Mars sucks. It's a dead planet that failed to deliver on even one of H.G. Wells' wildest dreams. No civilizations built amongst the Martian canals. No blood-red plants covering the landscape. No alien life, malevolent or otherwise, to greet—or conquer—humanity. Just rust, dust, and intense radiation. People talk about colonizing Mars, but I feel like we'd be colonizing a corpse that has nothing left to offer.
I believe the juiciest fruits of space exploration aren't found on our solar system's planets, but rather its moons. There is great potential there, and I perk up any time I hear "Titan," "Enceladus," or "Ganymede." But the moon that's captured the bulk of my attention and imagination is Europa, one of Jupiter's satellites. Scientists believe there's an ocean beneath its thick, icy crust, and said ocean might be teeming with alien life. Warm vents might provide the chemicals necessary to kick off a food chain. Europa's oceans are likely pitch-dark, as its ice blocks out light. (It also handily blocks out the solar radiation that bombards Mars.) But as the fascinating horrors of our own briny depths prove, life, uh, finds a way, even in black waters where eyes are useless. That's so, so cool.
NASA and the European Space Agency are planning expeditions to examine Europa in greater detail, but it'll take a long time for the crafts to arrive. It'll take even longer until we can finally drill into Europa and peek at what's hiding down there. If there is life on Europa, I hope I'm alive to see it confirmed.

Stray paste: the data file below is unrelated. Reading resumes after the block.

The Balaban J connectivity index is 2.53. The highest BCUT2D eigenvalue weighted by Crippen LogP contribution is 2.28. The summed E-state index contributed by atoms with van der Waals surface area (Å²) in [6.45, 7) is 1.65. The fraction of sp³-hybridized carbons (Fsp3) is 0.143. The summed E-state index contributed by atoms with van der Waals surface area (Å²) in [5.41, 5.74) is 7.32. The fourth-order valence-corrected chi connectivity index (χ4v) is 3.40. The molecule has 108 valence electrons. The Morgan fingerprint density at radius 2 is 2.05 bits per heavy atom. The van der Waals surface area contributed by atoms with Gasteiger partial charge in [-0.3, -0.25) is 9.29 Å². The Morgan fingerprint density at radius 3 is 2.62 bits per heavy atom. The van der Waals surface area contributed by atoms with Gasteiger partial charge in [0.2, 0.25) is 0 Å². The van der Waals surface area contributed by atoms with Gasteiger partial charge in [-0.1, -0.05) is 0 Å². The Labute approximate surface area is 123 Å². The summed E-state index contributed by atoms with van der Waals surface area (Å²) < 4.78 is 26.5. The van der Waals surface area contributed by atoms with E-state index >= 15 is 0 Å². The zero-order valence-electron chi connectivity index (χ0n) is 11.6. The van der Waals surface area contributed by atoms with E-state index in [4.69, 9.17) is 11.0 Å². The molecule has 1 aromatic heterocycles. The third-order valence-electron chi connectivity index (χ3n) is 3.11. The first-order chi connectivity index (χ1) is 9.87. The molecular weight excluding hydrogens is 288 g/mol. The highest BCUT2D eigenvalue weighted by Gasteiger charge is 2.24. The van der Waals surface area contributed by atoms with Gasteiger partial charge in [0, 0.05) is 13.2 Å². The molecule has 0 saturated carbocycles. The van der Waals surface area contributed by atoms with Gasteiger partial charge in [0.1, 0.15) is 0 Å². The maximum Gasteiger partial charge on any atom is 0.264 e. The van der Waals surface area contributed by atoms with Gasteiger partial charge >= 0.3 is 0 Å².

In the meantime, what's to be done except wait while waving around a foam finger that says "EUROPA #1?" As I recently discovered, I can feed my dreams of studying alien oceans with In Other Waters, an adventure game from Fellow Traveller and Jump Over the Age. Its minimalistic presentation forces you to picture your alien discoveries in your mind—much like how our speculation about Europa's potential indigenous life is powered by a little science and a lot of imagination. It's a relaxing game that has a lot to offer people who wonder about the oceans that slosh beyond our atmosphere. It's also great exercise for your brain, which isn't a bad thing if the COVID-19 quarantine is making you feel stagnant.
In Other Waters puts you in the scuba suit of Dr. Ellery Vas, a xenobiologist who finds herself in the depths of an ocean that's supposed to be dead but is actually rich with aquatic alien life. When I say you're "in the suit" of Dr. Vas, I mean it literally: You're cast as an AI program that helps the good doctor monitor her life support functions while also scanning the terrain and collecting samples of the strange new world surrounding you.